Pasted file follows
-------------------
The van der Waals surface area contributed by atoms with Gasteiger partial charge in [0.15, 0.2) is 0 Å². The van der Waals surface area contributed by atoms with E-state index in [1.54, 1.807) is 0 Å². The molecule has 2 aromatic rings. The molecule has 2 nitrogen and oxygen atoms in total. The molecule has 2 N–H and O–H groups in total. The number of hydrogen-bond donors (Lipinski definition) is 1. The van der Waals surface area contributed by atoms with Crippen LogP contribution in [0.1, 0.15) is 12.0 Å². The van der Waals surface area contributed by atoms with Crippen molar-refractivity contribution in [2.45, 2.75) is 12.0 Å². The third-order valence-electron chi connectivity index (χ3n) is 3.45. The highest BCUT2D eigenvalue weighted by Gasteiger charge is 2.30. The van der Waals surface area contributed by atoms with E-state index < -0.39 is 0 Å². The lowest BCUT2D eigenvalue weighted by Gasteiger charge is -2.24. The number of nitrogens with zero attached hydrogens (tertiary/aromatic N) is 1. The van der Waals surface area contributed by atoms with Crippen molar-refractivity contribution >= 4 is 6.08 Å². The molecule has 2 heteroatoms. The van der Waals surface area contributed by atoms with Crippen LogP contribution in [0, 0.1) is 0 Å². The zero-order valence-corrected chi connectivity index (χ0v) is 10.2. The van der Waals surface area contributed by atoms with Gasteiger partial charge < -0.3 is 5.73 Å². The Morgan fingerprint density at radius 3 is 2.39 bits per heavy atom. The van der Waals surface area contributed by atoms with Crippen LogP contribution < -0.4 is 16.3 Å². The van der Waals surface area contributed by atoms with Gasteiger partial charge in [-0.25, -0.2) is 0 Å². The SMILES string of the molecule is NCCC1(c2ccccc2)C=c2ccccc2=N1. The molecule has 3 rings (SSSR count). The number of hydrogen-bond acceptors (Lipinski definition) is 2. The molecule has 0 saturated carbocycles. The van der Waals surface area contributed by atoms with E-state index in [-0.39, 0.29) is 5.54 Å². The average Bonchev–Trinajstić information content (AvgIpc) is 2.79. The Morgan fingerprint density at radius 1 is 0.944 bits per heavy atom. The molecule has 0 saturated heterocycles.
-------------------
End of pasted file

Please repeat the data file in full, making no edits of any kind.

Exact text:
The van der Waals surface area contributed by atoms with Gasteiger partial charge in [0.15, 0.2) is 0 Å². The van der Waals surface area contributed by atoms with E-state index in [1.54, 1.807) is 0 Å². The molecule has 2 aromatic rings. The molecule has 2 nitrogen and oxygen atoms in total. The molecule has 2 N–H and O–H groups in total. The number of hydrogen-bond donors (Lipinski definition) is 1. The van der Waals surface area contributed by atoms with Crippen LogP contribution in [0.1, 0.15) is 12.0 Å². The van der Waals surface area contributed by atoms with Crippen molar-refractivity contribution in [2.45, 2.75) is 12.0 Å². The third-order valence-electron chi connectivity index (χ3n) is 3.45. The highest BCUT2D eigenvalue weighted by Gasteiger charge is 2.30. The van der Waals surface area contributed by atoms with E-state index < -0.39 is 0 Å². The lowest BCUT2D eigenvalue weighted by Gasteiger charge is -2.24. The number of nitrogens with zero attached hydrogens (tertiary/aromatic N) is 1. The van der Waals surface area contributed by atoms with Crippen molar-refractivity contribution >= 4 is 6.08 Å². The molecule has 2 heteroatoms. The van der Waals surface area contributed by atoms with Crippen LogP contribution in [0, 0.1) is 0 Å². The zero-order valence-corrected chi connectivity index (χ0v) is 10.2. The van der Waals surface area contributed by atoms with Gasteiger partial charge < -0.3 is 5.73 Å². The Morgan fingerprint density at radius 3 is 2.39 bits per heavy atom. The van der Waals surface area contributed by atoms with Crippen LogP contribution < -0.4 is 16.3 Å². The van der Waals surface area contributed by atoms with Gasteiger partial charge in [-0.25, -0.2) is 0 Å². The SMILES string of the molecule is NCCC1(c2ccccc2)C=c2ccccc2=N1. The molecule has 3 rings (SSSR count). The number of hydrogen-bond acceptors (Lipinski definition) is 2. The molecule has 0 saturated carbocycles. The van der Waals surface area contributed by atoms with E-state index in [-0.39, 0.29) is 5.54 Å². The average Bonchev–Trinajstić information content (AvgIpc) is 2.79. The Morgan fingerprint density at radius 1 is 0.944 bits per heavy atom. The molecule has 0 saturated heterocycles.